The Newsweek Article That Struck Terror

Newsweek just retracted its 1986 cover article “The Marriage Crunch,” which claimed that a 40-year-old, single, white, college-educated woman was “more likely to be killed by a terrorist than to marry.” Retraction? Are you kidding?!

I was only 17 at the time the article was published, and getting hitched was the furthest thing from my mind. I was just excited to get away from my small Connecticut town, go to college, and meet guys I hadn’t known since my pre-pigtail days. That said, I remember both hearing about the article and the swirl of devastation it caused (and that was before the days of email blitzes). All my high-school friends were horrified.

Why? It put the fear of God in us that we had a specific window of time to meet our soul mates and then that window would slam shut. What that article told women—and everyone—is that there is something extremely wrong with bright, single women over age 40, no matter how fun, interesting, or fabulous they are. Furthermore, women were essentially told they better stop worrying about establishing satisfying careers, bonding with their girlfriends and indulging in fun activities—and start obsessing about finding a husband before it was TOO LATE!

The article reported that a 35-year-old single woman had a 5 percent chance of getting married. But figures from 1996 showed that a 40-year-old single woman had better than a 40 percent chance of marrying. More importantly, we are definitely moving in a direction where women are feeling more comfortable marrying later, not having children, or considering not marrying at all.

If the Newsweek article and its retraction 20 years later teaches us anything, it’s a reminder how easy it is to get worked up by media “alerts” and “official studies”—and how wrong they can be. The article was clearly based on faulty guesses and misinterpretations. The only thing that is truly accurate is that we women must continue to make choices that feel right for us—no matter what stage we are at in life and no matter what the numbers, right or wrong, tell us.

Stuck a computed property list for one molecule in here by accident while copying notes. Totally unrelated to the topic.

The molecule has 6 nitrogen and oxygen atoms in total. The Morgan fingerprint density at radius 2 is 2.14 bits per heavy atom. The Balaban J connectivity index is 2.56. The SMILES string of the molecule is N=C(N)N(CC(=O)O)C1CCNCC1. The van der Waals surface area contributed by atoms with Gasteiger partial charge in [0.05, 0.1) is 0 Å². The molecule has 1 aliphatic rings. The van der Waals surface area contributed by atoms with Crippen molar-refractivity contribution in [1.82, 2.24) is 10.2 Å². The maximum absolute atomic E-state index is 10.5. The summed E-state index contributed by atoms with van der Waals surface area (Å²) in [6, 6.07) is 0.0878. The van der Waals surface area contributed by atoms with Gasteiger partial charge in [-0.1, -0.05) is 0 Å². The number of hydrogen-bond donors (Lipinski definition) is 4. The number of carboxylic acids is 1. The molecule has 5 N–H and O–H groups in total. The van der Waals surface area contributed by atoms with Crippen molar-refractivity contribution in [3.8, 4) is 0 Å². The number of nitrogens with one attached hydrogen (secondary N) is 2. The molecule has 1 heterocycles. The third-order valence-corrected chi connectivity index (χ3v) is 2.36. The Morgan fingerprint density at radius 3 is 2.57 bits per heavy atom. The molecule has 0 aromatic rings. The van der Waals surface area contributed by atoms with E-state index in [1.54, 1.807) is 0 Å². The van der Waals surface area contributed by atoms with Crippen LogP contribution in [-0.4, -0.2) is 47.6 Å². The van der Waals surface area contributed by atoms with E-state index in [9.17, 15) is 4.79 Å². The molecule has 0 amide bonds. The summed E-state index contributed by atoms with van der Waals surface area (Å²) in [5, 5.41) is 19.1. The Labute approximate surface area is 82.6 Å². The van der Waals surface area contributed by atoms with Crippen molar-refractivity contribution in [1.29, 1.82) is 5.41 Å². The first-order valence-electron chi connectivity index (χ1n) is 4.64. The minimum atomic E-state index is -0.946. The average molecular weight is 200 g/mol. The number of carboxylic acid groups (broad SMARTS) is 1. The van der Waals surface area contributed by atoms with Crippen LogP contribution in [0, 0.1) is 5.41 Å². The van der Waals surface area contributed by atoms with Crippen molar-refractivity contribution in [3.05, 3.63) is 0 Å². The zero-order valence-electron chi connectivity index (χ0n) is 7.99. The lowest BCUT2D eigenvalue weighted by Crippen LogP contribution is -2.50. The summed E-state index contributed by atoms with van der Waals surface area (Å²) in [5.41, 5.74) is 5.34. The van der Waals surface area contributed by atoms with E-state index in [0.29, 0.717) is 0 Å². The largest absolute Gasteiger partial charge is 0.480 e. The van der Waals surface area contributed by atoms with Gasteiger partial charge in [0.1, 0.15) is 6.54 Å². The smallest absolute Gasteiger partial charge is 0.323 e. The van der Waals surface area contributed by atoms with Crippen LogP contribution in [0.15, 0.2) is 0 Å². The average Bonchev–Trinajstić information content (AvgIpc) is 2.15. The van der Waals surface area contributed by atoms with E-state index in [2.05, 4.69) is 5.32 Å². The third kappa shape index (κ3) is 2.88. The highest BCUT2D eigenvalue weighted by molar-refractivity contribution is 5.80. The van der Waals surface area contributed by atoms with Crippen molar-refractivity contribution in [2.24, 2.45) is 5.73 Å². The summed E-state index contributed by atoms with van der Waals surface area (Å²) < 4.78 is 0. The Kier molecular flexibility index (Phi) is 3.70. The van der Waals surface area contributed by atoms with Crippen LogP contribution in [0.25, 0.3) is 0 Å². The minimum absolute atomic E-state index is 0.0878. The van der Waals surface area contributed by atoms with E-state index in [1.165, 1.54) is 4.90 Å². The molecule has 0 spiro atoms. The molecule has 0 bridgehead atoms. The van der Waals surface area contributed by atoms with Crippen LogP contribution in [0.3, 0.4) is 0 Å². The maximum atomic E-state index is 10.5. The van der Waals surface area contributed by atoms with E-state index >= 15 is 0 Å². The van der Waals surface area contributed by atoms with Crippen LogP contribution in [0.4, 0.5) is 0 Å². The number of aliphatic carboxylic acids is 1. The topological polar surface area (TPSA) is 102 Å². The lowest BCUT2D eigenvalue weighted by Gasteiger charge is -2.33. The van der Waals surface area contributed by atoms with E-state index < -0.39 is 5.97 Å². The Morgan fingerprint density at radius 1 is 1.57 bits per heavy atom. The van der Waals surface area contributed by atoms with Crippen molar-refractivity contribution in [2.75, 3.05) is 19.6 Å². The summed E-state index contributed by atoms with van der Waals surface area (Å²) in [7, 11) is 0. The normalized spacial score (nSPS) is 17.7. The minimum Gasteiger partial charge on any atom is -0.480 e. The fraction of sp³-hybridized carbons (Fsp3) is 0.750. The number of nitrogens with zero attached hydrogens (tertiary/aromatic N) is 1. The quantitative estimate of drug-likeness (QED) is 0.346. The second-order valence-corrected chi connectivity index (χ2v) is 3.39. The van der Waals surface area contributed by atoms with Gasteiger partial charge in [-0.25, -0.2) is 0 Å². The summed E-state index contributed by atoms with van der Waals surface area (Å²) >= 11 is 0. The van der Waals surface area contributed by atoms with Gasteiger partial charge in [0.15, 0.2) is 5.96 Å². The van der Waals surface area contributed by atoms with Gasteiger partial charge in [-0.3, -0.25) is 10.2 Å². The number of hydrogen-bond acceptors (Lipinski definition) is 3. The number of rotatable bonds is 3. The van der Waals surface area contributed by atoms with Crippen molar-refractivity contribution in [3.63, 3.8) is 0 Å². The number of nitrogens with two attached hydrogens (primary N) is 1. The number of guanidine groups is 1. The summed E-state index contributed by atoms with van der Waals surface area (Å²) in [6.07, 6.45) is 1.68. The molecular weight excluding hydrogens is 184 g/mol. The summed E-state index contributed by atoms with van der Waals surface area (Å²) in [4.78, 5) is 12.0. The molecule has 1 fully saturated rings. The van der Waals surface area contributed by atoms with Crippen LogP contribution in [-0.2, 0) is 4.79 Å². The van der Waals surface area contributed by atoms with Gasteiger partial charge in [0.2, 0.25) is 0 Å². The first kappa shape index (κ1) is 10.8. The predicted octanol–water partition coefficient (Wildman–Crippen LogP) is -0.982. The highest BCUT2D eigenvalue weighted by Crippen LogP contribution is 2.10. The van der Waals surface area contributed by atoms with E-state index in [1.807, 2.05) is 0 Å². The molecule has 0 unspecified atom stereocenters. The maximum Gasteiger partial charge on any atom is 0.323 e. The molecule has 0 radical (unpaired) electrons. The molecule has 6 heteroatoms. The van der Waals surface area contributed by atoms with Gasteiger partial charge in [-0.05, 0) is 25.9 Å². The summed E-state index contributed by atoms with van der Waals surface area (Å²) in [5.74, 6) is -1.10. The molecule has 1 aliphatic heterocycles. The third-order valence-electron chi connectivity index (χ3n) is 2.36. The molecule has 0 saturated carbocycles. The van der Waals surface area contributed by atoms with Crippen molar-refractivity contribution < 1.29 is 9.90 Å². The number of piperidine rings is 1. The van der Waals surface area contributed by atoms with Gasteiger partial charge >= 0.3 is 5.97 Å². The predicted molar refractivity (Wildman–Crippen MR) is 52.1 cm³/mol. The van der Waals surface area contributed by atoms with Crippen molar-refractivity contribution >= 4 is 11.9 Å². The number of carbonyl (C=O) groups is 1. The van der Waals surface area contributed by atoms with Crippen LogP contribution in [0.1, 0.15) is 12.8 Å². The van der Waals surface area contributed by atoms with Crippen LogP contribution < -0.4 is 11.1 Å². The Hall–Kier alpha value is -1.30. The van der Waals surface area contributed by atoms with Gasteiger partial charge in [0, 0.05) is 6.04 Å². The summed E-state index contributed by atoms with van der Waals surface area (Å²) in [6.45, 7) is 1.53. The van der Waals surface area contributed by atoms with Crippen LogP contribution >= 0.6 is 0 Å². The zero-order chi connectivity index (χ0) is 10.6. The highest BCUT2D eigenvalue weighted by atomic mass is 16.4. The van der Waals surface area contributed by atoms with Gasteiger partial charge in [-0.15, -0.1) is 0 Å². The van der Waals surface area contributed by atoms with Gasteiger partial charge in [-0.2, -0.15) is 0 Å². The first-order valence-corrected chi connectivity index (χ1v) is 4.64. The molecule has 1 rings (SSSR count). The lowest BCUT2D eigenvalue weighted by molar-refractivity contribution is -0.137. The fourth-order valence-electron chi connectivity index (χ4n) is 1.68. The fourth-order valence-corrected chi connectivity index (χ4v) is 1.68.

In a recent New York Times article called “Single, Female, and Desperate No More,” 40-something and single Liz Tuccillo, co-author of He's Just Not That Into You, commented on Newsweek’s retraction: "I had no idea how much that old statistic was living in me until you gave me the new one." It makes you stop and wonder what other “news” seeps into our brains, stirs anxiety—and becomes accepted without question as truth.

Topics: Marriage, Journalism
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I was graduating college in 1986, and remember reading the article. Of course, as a 22-year-old, 40 seemed ancient, and I couldn't imagine reaching that age and not being married. The article definitely put the fear into me that I better have it all worked out by age 30!

I stayed single until the age of 39, when I met my current "significant other" (we are still not married, and don't ask me when!) :) I got to spend my 30's doing all kinds of things that my married friends with kids couldn't do -- working for 6 months in Australia, doing a long, careful career change, and volunteering in the community -- and if I had it to do again, I'd do it the same way. Over the past year, many of my heretofore "single" friends in their late 30's and early 40's have been through major changes -- getting married, having children on their own, and taking on all kinds of new challenges. (And, sadly, we all know that the idea of getting killed by a terrorist is no longer hypothetical either.) So here's to all of us who are continuing to celebrate the opportunities available to women of all ages -- it's never too late!

Aren't 60% of all statistics made up anyway?

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How to cite this page

Cove, Michelle. "The Newsweek Article That Struck Terror." 6 June 2006. Jewish Women's Archive. (Viewed on May 29, 2024) <>.